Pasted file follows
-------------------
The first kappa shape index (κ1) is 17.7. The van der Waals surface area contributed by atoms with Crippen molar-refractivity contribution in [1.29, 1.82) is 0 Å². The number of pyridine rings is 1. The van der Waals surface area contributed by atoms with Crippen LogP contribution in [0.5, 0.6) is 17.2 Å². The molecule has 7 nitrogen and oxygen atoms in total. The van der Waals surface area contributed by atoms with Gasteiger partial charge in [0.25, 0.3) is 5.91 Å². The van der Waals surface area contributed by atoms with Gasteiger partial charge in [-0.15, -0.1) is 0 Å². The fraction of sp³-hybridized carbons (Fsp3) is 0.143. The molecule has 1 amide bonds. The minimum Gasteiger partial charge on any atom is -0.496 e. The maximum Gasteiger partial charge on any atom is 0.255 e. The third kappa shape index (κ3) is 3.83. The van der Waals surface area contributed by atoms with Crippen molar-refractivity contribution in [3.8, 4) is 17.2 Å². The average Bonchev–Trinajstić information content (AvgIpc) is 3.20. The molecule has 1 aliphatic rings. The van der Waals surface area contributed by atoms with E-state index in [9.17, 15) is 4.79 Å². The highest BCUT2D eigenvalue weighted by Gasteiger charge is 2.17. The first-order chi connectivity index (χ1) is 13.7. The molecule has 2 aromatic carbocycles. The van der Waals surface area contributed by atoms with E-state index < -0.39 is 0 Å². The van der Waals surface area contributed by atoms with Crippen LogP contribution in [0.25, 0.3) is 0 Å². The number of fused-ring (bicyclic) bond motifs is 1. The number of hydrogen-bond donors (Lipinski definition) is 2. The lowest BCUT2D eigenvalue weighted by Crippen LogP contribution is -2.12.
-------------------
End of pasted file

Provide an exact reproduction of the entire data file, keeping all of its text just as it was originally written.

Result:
The first kappa shape index (κ1) is 17.7. The van der Waals surface area contributed by atoms with Crippen molar-refractivity contribution in [1.29, 1.82) is 0 Å². The number of pyridine rings is 1. The van der Waals surface area contributed by atoms with Crippen LogP contribution in [0.5, 0.6) is 17.2 Å². The molecule has 7 nitrogen and oxygen atoms in total. The van der Waals surface area contributed by atoms with Gasteiger partial charge in [0.25, 0.3) is 5.91 Å². The van der Waals surface area contributed by atoms with Gasteiger partial charge in [-0.15, -0.1) is 0 Å². The fraction of sp³-hybridized carbons (Fsp3) is 0.143. The molecule has 1 amide bonds. The minimum Gasteiger partial charge on any atom is -0.496 e. The maximum Gasteiger partial charge on any atom is 0.255 e. The third kappa shape index (κ3) is 3.83. The van der Waals surface area contributed by atoms with Crippen molar-refractivity contribution in [3.8, 4) is 17.2 Å². The average Bonchev–Trinajstić information content (AvgIpc) is 3.20. The molecule has 1 aliphatic rings. The van der Waals surface area contributed by atoms with E-state index in [9.17, 15) is 4.79 Å². The highest BCUT2D eigenvalue weighted by Gasteiger charge is 2.17. The first-order chi connectivity index (χ1) is 13.7. The molecule has 2 aromatic carbocycles. The van der Waals surface area contributed by atoms with E-state index < -0.39 is 0 Å². The van der Waals surface area contributed by atoms with Crippen LogP contribution in [0.25, 0.3) is 0 Å². The number of fused-ring (bicyclic) bond motifs is 1. The number of hydrogen-bond donors (Lipinski definition) is 2. The lowest BCUT2D eigenvalue weighted by Crippen LogP contribution is -2.12.